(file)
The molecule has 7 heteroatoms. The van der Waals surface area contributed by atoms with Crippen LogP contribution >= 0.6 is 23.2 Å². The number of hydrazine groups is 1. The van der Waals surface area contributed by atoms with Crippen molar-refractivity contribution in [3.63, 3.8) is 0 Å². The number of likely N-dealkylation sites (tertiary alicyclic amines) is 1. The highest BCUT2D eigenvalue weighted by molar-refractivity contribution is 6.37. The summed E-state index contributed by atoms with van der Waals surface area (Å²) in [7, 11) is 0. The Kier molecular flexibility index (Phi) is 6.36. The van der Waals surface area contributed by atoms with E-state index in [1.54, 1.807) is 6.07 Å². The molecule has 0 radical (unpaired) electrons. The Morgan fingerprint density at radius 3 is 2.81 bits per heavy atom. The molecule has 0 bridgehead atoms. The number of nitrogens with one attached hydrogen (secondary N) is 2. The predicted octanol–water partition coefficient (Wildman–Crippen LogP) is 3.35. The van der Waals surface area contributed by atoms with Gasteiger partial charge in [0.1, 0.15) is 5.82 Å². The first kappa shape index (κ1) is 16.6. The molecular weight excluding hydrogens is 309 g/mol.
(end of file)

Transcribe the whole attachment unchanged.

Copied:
The molecule has 7 heteroatoms. The van der Waals surface area contributed by atoms with Crippen LogP contribution >= 0.6 is 23.2 Å². The number of hydrazine groups is 1. The van der Waals surface area contributed by atoms with Crippen molar-refractivity contribution in [3.63, 3.8) is 0 Å². The number of likely N-dealkylation sites (tertiary alicyclic amines) is 1. The highest BCUT2D eigenvalue weighted by molar-refractivity contribution is 6.37. The summed E-state index contributed by atoms with van der Waals surface area (Å²) in [7, 11) is 0. The Kier molecular flexibility index (Phi) is 6.36. The van der Waals surface area contributed by atoms with E-state index in [1.54, 1.807) is 6.07 Å². The molecule has 0 radical (unpaired) electrons. The Morgan fingerprint density at radius 3 is 2.81 bits per heavy atom. The molecule has 0 bridgehead atoms. The number of nitrogens with one attached hydrogen (secondary N) is 2. The predicted octanol–water partition coefficient (Wildman–Crippen LogP) is 3.35. The van der Waals surface area contributed by atoms with Gasteiger partial charge in [0.1, 0.15) is 5.82 Å². The first kappa shape index (κ1) is 16.6. The molecular weight excluding hydrogens is 309 g/mol.